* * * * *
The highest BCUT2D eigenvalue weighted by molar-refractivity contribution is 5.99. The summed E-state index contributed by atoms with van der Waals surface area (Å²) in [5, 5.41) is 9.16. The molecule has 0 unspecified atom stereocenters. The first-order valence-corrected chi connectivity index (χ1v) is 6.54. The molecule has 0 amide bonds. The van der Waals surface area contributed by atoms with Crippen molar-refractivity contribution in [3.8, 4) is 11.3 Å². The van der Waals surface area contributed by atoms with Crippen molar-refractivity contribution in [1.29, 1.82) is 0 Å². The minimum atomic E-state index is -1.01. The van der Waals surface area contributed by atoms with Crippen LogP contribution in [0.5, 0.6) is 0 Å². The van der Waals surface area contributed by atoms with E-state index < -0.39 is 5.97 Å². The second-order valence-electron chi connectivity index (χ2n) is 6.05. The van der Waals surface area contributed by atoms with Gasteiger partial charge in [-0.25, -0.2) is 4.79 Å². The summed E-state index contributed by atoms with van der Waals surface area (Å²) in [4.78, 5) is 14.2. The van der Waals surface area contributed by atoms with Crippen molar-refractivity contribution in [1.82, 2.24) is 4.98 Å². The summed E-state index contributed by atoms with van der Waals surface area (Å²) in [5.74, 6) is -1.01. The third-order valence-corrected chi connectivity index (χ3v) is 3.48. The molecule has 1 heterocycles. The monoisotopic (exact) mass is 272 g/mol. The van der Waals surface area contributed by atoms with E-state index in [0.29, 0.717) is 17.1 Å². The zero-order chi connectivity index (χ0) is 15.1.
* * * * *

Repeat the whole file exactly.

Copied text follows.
The highest BCUT2D eigenvalue weighted by molar-refractivity contribution is 5.99. The summed E-state index contributed by atoms with van der Waals surface area (Å²) in [5, 5.41) is 9.16. The molecule has 0 unspecified atom stereocenters. The first-order valence-corrected chi connectivity index (χ1v) is 6.54. The molecule has 0 amide bonds. The van der Waals surface area contributed by atoms with Crippen molar-refractivity contribution in [3.8, 4) is 11.3 Å². The van der Waals surface area contributed by atoms with Crippen molar-refractivity contribution in [1.29, 1.82) is 0 Å². The minimum atomic E-state index is -1.01. The van der Waals surface area contributed by atoms with Crippen LogP contribution in [0.5, 0.6) is 0 Å². The van der Waals surface area contributed by atoms with E-state index < -0.39 is 5.97 Å². The second-order valence-electron chi connectivity index (χ2n) is 6.05. The van der Waals surface area contributed by atoms with Gasteiger partial charge in [-0.25, -0.2) is 4.79 Å². The summed E-state index contributed by atoms with van der Waals surface area (Å²) in [4.78, 5) is 14.2. The van der Waals surface area contributed by atoms with Crippen molar-refractivity contribution in [1.82, 2.24) is 4.98 Å². The summed E-state index contributed by atoms with van der Waals surface area (Å²) in [5.74, 6) is -1.01. The third-order valence-corrected chi connectivity index (χ3v) is 3.48. The molecule has 1 heterocycles. The monoisotopic (exact) mass is 272 g/mol. The van der Waals surface area contributed by atoms with E-state index in [0.29, 0.717) is 17.1 Å². The zero-order chi connectivity index (χ0) is 15.1.